The East French Place Historic District is a small area located in central San Antonio in the Tobin Hill Neighborhood. The street was first developed in 1922 and includes excellent examples of Craftsman style homes. All homes were constructed by local builder H.C. Thorman in a similar style and size. The streetscape is further unified by sidewalks, driveways on the east side of each lot, matching setbacks, and central walkways. Building materials are wood and brick.
East French Place was subdivided in 1922 by H.C. Thorman and included 42 lots. The neighborhood was bound by Jones Street (N St. Mary’s St) to the west and the Upper Labor Acequia to the east. All 33 homes are Craftsman bungalows that share character-defining features including elements such as exposed rafter tails, decorative window screens, clipped gables, and large porches supported by massive columns. Thorman built all of these houses in the span of two months, with the help of local building supply company Hillyer-Deutsch-Jarrat. With the exception of a few lots lost to Hwy 281 to the east, the historic district is entirely intact.
Developer H.C. Thorman constructed hundreds of homes across San Antonio, often working with local manufacturing supplier and contracting firm Hillyer-Deutsch-Jarrett and pulling from a distinct plan book. The New Encyclopedia of Texas proclaimed Thorman was the “leading home builder of this city,” best known for the San Antonio Country Club Addition and Olmos Park Estates. Other neighborhoods developed by Thorman include areas along Cincinatti, in Mahncke Park, and in Olmos Park Terrace.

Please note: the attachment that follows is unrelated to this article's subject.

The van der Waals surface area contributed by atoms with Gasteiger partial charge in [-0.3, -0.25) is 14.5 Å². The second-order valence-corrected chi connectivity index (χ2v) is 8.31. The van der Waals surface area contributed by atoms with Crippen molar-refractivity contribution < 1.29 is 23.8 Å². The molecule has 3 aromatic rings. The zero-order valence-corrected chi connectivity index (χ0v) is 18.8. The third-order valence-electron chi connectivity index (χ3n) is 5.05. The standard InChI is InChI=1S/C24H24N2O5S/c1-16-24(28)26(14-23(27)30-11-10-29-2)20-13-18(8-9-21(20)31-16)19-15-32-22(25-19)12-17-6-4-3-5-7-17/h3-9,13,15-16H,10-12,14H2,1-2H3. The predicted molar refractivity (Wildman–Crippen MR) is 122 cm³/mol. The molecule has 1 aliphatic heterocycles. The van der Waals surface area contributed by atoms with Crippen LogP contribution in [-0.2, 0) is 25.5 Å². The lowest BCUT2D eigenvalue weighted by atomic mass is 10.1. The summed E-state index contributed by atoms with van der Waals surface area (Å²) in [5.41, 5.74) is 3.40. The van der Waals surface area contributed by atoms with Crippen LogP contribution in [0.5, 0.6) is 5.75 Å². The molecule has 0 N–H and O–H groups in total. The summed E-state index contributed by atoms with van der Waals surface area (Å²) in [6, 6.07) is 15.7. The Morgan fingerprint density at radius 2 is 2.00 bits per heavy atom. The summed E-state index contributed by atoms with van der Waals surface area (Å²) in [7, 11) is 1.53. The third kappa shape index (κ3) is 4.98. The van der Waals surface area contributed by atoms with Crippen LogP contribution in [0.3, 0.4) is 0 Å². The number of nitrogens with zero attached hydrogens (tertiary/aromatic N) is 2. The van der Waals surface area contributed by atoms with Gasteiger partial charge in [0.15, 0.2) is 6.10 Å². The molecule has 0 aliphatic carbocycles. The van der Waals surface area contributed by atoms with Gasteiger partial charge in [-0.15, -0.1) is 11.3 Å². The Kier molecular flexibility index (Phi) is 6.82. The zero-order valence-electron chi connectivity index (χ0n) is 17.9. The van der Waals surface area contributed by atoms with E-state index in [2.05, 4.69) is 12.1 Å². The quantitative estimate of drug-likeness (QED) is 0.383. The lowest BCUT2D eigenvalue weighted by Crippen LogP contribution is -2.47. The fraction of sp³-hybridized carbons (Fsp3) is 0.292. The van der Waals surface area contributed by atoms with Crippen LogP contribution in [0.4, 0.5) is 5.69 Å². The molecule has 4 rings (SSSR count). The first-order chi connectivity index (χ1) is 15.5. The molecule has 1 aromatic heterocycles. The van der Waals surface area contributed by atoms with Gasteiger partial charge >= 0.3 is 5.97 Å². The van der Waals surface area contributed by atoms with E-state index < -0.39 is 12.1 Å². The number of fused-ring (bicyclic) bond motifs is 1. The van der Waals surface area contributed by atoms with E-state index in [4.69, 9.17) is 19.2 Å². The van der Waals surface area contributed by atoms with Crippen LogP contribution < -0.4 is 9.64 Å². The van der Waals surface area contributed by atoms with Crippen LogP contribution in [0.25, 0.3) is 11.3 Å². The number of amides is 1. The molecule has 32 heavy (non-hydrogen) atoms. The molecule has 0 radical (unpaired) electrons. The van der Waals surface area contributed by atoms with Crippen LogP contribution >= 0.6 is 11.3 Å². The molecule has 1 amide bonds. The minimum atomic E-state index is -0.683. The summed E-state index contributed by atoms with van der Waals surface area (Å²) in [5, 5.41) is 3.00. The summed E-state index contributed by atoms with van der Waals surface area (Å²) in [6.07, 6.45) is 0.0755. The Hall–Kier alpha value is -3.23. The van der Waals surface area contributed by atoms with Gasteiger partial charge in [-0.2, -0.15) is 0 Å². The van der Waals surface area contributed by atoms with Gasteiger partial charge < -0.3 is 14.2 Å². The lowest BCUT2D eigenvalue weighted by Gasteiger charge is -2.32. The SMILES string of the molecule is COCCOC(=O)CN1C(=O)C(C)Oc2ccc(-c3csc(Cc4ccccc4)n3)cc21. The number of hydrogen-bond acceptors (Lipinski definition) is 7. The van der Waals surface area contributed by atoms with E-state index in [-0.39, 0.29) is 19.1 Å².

The structures in the E French Place proposed historic district are all Craftsman bungalows that share similar decorative features. Thirteen of the thirty-three homes feature clipped front gables; many have linear front walkways and driveways to the east of the house. Other shared design features include exposed rafter tails, triangular knee braces, decorative window screens, and columns on large pediments supporting the porches.
A Magical Colony
The secluded nature of this neighborhood off of N St. Mary’s produces the feeling of an almost suburban subdivision. The development pattern of consistent deep setbacks, front porches that clearly address the street and similar home sizes make for a strikingly coherent streetscape. Although its eastern edge today is defined by Highway 281, in fact the Upper Labor Acequia originally provided the terminus for this street. Thorman subdivided this block in 1922, and proceeded to rapidly build 42 modest Craftsman bungalows. The American Lumberman covered the story in its May 6, 1922 edition, stating that “Building interests here have had their attention centered recently on the almost magical development of a new colony of homes by H.C. Thorman, who within a period of less than sixty days erected forty-two cottages…From 600 to 700 men have been kept at work on the houses, probably the largest number ever employed on any one such contract in the city.” The HillyerDeutsch-Jarratt Lumber Co., where Maury Maverick served as sales manager, was instrumental in the prompt completion of the project. Represents social and economic history of San Antonio The homes were purchased by families of diverse backgrounds. Most had middle-class incomes from jobs as bookkeepers, salesmen, insurance agents, and storekeepers.
The East French Place Historic District was designated by City Council in 2017 and is San Antonio's 29th local historic district.